This word ‘liveability’ is particularly important in Auckland, too. Our high position in various annual ‘most liveable cities’ surveys  are typically met with celebration and reinforcement by our much-adored JAFA mentality (Just Another Fabulous Aucklander, of course). Creating the world’s most liveable city has also been the fundamental goal of Auckland Council for a number of years. But what does liveability actually mean?  

Liveability, to me, is the sum of all good virtues of places. Think about your neighbourhood: How safe is it? How easy is it to get to work, the gym, or the supermarket? Does it have an atmosphere that makes you feel happy? Do you know your neighbours well? Is there good maintenance of roads and buildings? The list can go on and on, but liveability is essentially the characteristics of places that give us opportunities to be happy and healthy – to live well.

I think achieving liveability in Auckland is one of our biggest challenges. The city’s infrastructure and environment is pretty awesome, but it’s the wellbeing and people side of our city that interests me more. Creating vibrancy and community aren’t things that can be solved by constructing buildings, but are rather more intangible and specific to local areas. In Christchurch’s case, a disaster forced people to come together in support of one another, and it simultaneously unlocked a fantastic culture of community and hands-on engagement. My dream is for Auckland to discover the enormous value of community and social interactions without the trigger from a disaster.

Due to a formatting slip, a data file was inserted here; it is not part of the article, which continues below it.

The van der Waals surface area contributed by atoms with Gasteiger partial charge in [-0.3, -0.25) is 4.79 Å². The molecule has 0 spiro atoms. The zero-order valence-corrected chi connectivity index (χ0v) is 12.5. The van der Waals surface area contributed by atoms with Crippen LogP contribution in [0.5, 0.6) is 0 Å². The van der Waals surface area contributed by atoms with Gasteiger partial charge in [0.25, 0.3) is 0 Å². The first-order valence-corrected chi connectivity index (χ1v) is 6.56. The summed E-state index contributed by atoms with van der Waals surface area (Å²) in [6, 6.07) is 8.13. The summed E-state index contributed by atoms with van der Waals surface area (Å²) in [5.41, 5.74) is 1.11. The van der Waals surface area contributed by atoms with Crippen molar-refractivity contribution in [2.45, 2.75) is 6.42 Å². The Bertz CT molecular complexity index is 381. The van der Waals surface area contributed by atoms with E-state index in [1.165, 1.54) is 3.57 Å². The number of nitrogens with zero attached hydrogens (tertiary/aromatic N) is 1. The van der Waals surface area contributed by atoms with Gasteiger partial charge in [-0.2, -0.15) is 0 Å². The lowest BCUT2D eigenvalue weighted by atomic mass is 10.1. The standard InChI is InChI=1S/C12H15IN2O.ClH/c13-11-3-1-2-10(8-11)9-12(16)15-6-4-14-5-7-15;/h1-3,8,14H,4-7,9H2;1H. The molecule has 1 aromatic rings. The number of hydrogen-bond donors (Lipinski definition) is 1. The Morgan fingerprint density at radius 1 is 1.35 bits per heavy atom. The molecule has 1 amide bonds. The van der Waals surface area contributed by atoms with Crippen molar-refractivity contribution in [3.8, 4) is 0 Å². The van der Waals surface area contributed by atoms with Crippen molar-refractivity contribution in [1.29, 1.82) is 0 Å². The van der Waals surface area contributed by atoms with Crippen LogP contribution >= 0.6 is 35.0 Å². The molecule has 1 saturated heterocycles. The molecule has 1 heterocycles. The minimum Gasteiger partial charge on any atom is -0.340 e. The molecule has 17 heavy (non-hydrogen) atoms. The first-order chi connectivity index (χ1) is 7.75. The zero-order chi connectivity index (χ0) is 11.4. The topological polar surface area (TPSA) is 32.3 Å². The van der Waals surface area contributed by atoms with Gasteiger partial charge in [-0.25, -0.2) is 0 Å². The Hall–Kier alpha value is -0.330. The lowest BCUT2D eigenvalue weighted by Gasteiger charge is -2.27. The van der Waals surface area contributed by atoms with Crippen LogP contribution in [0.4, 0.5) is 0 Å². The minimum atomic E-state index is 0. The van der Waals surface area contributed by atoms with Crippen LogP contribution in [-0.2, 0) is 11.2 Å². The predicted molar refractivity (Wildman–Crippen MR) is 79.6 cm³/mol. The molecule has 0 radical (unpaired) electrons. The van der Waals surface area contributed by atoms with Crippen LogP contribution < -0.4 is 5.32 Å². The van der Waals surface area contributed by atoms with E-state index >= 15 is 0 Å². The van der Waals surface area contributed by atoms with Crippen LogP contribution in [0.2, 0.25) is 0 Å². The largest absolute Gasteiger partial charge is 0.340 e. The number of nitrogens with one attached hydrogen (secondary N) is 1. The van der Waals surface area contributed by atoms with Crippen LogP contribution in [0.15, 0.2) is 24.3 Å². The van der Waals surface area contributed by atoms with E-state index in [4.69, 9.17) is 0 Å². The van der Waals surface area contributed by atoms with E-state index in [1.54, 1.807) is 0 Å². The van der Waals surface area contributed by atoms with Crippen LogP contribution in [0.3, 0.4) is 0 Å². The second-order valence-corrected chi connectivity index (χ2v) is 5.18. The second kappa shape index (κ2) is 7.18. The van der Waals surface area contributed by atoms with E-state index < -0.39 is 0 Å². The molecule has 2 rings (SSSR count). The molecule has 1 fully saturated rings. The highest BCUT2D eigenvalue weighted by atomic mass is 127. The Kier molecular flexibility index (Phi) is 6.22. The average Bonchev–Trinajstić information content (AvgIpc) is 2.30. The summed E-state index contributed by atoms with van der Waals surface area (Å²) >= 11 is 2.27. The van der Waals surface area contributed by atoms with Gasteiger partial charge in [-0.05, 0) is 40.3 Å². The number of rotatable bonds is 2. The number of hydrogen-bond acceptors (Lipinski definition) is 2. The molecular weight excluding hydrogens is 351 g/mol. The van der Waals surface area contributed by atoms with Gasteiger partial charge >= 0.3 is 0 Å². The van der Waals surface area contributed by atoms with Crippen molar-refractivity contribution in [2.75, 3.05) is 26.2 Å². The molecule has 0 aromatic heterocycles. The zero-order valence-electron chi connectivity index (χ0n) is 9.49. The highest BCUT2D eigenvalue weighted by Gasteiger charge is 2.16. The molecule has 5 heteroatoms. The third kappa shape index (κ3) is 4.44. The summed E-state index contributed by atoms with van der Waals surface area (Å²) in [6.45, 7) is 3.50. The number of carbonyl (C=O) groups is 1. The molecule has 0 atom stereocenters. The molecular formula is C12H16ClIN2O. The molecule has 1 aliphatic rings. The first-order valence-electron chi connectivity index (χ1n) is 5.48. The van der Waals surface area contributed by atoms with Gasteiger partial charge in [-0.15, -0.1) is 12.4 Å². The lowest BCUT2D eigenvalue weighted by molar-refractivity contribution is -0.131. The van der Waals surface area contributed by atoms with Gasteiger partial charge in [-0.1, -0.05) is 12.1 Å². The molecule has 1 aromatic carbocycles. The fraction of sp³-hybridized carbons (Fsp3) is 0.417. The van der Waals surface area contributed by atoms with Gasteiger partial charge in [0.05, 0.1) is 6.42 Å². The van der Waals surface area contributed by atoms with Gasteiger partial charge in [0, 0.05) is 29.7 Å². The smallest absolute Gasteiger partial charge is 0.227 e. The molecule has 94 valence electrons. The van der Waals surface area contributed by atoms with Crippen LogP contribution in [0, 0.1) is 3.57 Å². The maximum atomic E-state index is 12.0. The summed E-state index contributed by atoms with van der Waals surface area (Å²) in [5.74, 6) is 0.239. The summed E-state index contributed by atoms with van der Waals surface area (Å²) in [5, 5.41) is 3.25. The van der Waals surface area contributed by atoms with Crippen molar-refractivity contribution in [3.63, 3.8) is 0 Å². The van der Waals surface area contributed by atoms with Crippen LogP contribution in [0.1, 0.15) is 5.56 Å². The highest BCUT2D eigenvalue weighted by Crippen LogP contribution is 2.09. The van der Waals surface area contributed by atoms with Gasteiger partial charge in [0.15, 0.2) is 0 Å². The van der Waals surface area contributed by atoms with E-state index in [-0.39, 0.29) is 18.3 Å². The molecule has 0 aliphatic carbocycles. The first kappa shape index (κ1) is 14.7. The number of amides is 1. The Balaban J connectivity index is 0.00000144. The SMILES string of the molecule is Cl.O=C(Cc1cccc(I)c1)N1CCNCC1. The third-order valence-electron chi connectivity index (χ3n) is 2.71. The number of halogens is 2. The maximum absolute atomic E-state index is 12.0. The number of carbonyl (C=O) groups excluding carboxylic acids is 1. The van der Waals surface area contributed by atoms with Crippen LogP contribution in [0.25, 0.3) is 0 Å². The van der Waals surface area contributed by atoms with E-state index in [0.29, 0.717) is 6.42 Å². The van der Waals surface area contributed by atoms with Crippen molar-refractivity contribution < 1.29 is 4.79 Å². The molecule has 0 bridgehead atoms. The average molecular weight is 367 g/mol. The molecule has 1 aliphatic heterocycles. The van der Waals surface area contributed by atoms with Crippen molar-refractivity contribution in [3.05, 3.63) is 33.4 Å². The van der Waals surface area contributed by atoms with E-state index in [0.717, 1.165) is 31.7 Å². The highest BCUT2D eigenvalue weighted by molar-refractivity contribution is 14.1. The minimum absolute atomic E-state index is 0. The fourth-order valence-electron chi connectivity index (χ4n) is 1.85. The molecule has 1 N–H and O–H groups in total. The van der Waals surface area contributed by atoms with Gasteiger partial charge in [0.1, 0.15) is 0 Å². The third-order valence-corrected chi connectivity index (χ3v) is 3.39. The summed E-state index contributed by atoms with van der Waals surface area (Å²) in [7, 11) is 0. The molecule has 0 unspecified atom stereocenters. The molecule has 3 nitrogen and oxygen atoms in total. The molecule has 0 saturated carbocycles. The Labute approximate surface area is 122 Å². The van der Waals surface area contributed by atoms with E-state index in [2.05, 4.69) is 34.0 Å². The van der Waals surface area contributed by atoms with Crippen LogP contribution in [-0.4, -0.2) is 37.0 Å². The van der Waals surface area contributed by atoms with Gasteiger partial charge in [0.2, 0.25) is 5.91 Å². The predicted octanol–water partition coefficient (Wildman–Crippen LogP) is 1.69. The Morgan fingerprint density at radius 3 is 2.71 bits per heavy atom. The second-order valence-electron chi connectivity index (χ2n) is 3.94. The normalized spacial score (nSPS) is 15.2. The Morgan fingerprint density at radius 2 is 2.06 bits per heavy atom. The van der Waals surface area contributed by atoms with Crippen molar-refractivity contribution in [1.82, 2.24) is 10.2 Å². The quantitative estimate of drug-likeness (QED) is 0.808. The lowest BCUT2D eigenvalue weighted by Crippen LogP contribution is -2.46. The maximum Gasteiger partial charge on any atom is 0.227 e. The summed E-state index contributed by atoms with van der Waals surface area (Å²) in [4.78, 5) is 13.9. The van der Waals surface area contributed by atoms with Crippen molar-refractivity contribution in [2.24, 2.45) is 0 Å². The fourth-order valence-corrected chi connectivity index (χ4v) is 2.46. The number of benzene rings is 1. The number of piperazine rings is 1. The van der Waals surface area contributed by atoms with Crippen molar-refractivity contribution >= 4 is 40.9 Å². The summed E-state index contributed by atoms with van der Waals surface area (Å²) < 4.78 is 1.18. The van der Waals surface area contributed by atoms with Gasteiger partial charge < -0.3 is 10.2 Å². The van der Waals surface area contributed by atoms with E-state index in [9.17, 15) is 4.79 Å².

Panuku Development Auckland’s work really excites me because it is not just focused on building things. There are teams dedicated to prioritising engagement with local people, ensuring we make places exciting, unique and special for local communities, as well as ensuring the environments we help create are thriving, resilient and healthy.

These efforts combined with facilitating development of high-quality built environments are where I see the liveability magic happening for Auckland. This is also where I see the status quo shifting from traditional urban development to a new wave of urban renewal and regeneration.

Tessa Meyer holds a Master’s Degree in Urban Resilience and Renewal from the University of Canterbury and started in a graduate role at Panuku earlier this year. In Tessa’s own words, her degree combines a few disciplines, including urban and human geography, planning, and environmental science – all with an awareness of the challenges modern cities face.

I think achieving liveability in Auckland is one of our biggest challenges.

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McConnell Property is making excellent progress with civil earthworks, drainage and roads due for completion by May 2017.